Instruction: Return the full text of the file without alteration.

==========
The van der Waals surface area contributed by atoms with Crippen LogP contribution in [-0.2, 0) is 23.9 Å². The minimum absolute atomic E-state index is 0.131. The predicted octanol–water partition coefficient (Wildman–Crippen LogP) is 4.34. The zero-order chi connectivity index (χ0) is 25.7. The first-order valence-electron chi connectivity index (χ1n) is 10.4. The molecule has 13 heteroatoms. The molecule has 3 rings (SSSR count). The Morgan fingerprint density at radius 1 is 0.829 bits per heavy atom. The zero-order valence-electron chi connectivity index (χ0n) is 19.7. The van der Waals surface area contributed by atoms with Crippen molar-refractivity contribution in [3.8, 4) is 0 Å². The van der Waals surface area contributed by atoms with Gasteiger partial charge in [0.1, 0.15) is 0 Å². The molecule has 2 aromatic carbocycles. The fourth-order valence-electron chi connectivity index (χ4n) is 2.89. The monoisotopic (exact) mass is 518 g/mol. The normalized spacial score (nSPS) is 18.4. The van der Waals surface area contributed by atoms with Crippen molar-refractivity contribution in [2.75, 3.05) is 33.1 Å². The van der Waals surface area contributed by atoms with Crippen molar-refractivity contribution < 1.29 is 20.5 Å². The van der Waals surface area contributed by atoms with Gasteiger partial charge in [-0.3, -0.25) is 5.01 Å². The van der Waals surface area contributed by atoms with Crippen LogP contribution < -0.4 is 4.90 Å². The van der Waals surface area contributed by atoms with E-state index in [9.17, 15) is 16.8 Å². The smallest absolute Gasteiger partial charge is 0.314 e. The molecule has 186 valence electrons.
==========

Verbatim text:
The van der Waals surface area contributed by atoms with Crippen LogP contribution in [-0.2, 0) is 23.9 Å². The minimum absolute atomic E-state index is 0.131. The predicted octanol–water partition coefficient (Wildman–Crippen LogP) is 4.34. The zero-order chi connectivity index (χ0) is 25.7. The first-order valence-electron chi connectivity index (χ1n) is 10.4. The molecule has 13 heteroatoms. The molecule has 3 rings (SSSR count). The Morgan fingerprint density at radius 1 is 0.829 bits per heavy atom. The zero-order valence-electron chi connectivity index (χ0n) is 19.7. The van der Waals surface area contributed by atoms with Crippen molar-refractivity contribution in [3.8, 4) is 0 Å². The van der Waals surface area contributed by atoms with Gasteiger partial charge in [0.1, 0.15) is 0 Å². The molecule has 2 aromatic carbocycles. The fourth-order valence-electron chi connectivity index (χ4n) is 2.89. The monoisotopic (exact) mass is 518 g/mol. The normalized spacial score (nSPS) is 18.4. The van der Waals surface area contributed by atoms with Crippen molar-refractivity contribution in [2.75, 3.05) is 33.1 Å². The van der Waals surface area contributed by atoms with Crippen molar-refractivity contribution < 1.29 is 20.5 Å². The van der Waals surface area contributed by atoms with Gasteiger partial charge in [-0.3, -0.25) is 5.01 Å². The van der Waals surface area contributed by atoms with Crippen LogP contribution < -0.4 is 4.90 Å². The van der Waals surface area contributed by atoms with E-state index in [9.17, 15) is 16.8 Å². The smallest absolute Gasteiger partial charge is 0.314 e. The molecule has 186 valence electrons.